Water is an important part of every dog’s diet. Dehydration can occur quickly if your dog is not drinking enough, especially during hot weather and activity. Insufficient water can lead to kidney failure, lethargy, and even death. Older dogs are even more prone to dehydration.
How Much Water Does an Older Dog Need?
Although most adult dogs can monitor their water intake, different factors such as illness, advanced age, and depression can make it hard for your dog to get enough water.
There are several ways to calculate how much water a canine will need, but on average, a dog requires between a half-ounce to one ounce of H2O per pound of weight each day.
So, if your canine weighs 20 lbs and is fairly passive, it will need a minimum of 10 ounces of water a day (1.25 cups). Increased activity, however, can require as much as twice that amount.
Therefore, knowing how to tell if your pet needs increased liquids and familiarizing yourself with ways to help hydrate is important.
How to Tell If Your Dog Needs Water
The first step is to learn to “listen” to your dog. Next, familiarize yourself with their distinctive behaviors. For example, canines often pant when they are hot, in need of liquid, or uncomfortable.
Older dogs can be particularly prone to panting in pain but can also rapidly become dehydrated. Familiarizing yourself with your friend’s pain indicators is important for identifying warning signs of either pain or dehydration.
Some dogs will tell you directly when they need water by leading you to the bowl, sitting down next to it, or tipping the bowl over (no problem communicating here!) If not, do a physical check of the canine’s snout, gums, and skin. It’s a good idea to do this on a routine basis.
Feel the nose. Is it dry? Are the gums pasty and dry, or are they sufficiently wet and “slimy”? Can you pinch the skin on the back of the neck, and does it spring back to normal appearance, or does it appear wrinkled?
Lack of hydration, just as in humans, will give an elastic appearance to the skin. Physical signs of dehydration, especially in an older dog, must be checked by your veterinarian.
Ways to Increase Water in Your Dog’s Diet to Avoid Dehydration
- Make sure there is a water bowl in each room that they spend time in
- Refresh the water bowl regularly.
- Increase the water proportion in food recipes by adding water to the bowl of food or increasing the proportion of water in home-cooked recipes.
- Serve homemade soups using beef, chicken, or other (unsalted or low sodium) broths that are easy for a dog with decreasing appetite to eat.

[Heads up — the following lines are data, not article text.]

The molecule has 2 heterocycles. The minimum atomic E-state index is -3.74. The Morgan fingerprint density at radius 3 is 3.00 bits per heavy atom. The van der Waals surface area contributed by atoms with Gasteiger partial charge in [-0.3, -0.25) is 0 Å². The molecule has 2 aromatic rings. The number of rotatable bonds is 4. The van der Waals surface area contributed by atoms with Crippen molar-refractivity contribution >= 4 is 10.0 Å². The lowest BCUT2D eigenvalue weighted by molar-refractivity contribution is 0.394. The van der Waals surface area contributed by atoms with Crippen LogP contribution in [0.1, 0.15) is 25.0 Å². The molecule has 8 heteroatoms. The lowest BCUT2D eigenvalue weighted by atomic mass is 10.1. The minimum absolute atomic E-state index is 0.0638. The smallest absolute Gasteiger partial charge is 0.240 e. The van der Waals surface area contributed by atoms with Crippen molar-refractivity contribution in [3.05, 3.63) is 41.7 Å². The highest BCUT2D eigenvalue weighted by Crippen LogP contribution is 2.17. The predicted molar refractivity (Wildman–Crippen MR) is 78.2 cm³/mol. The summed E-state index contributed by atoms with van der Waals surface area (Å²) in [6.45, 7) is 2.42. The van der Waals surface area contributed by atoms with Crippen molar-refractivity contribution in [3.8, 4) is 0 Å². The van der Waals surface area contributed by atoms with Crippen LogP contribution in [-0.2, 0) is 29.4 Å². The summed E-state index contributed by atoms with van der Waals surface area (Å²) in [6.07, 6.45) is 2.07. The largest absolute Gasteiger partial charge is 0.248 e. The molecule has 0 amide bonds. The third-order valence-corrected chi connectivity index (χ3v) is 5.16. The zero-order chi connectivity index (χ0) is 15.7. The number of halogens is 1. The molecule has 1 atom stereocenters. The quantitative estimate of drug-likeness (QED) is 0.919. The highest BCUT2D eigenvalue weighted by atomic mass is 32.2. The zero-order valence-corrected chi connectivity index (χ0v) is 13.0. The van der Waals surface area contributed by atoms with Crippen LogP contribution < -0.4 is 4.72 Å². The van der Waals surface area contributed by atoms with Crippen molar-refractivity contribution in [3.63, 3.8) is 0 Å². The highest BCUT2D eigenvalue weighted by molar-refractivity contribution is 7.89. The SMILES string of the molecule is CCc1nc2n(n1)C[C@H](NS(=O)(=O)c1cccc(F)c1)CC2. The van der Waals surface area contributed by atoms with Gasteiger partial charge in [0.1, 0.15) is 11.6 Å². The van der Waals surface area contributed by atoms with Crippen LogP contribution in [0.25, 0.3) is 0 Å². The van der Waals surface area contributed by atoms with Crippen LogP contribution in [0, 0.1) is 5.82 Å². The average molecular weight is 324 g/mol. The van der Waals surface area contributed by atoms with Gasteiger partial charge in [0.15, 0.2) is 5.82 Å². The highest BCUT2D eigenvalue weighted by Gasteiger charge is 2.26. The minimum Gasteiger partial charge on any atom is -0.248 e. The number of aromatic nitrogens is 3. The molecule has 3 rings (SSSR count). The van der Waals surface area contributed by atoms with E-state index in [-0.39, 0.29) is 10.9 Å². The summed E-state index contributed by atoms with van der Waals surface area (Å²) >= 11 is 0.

- Give ice cubes as a treat. Be conservative with this technique, as elderly canines often have sensitive stomachs.
- Train the dog to hydrate on command from your hand or the bowl
- Offer water by dipping your finger into the bowl and letting the canine lick the water at first so that it stimulates interest
- Set specific times for hydration so the animal comes to anticipate the event, just as they would expect food, a treat, or other attention.
- If your canine is still not drinking adequately, consult your veterinarian.
Older Dogs and Drinking Water
A dog’s scent capability is much stronger than a human’s, so while the water in yesterday’s bowl may look fresh, dogs can tell by scent if it is stale. In addition, older canines can have more sensitive digestive systems and may refrain from drinking the water if it smells off.
Many of these tips are learned from specific experiences. Elderly dogs and those with arthritis or degenerative diseases will often conserve energy and refrain from going to the water bowl as frequently as they used to. For this reason, having a bowl in the room where you work or spend a lot of time is a good idea since the canine will likely gravitate to where you are.
If you have a particularly close bond with your friend, pouring a little water into your palm first and letting them lick the liquid (which will have your scent) may give comfort to an animal that is elderly, in pain, or can’t see well enough to see the way to the water bowl.
You can use the command method, such as “drink water” or “hydrate,” while holding the bowl close enough for scent to encourage drinking further.
During travel, many animals will refrain from drinking, either for comfort or lessen the need to relieve themselves. Therefore, setting a schedule for hydration and developing language that will encourage the dog to drink when the opportunity is available is extremely important.
Stress, nervousness from travel, heat, disorientation, or discomfort can increase the need for water. Learning how to “read” your dog’s signs of stress and pain is part of ensuring sufficient hydration and a healthy best friend.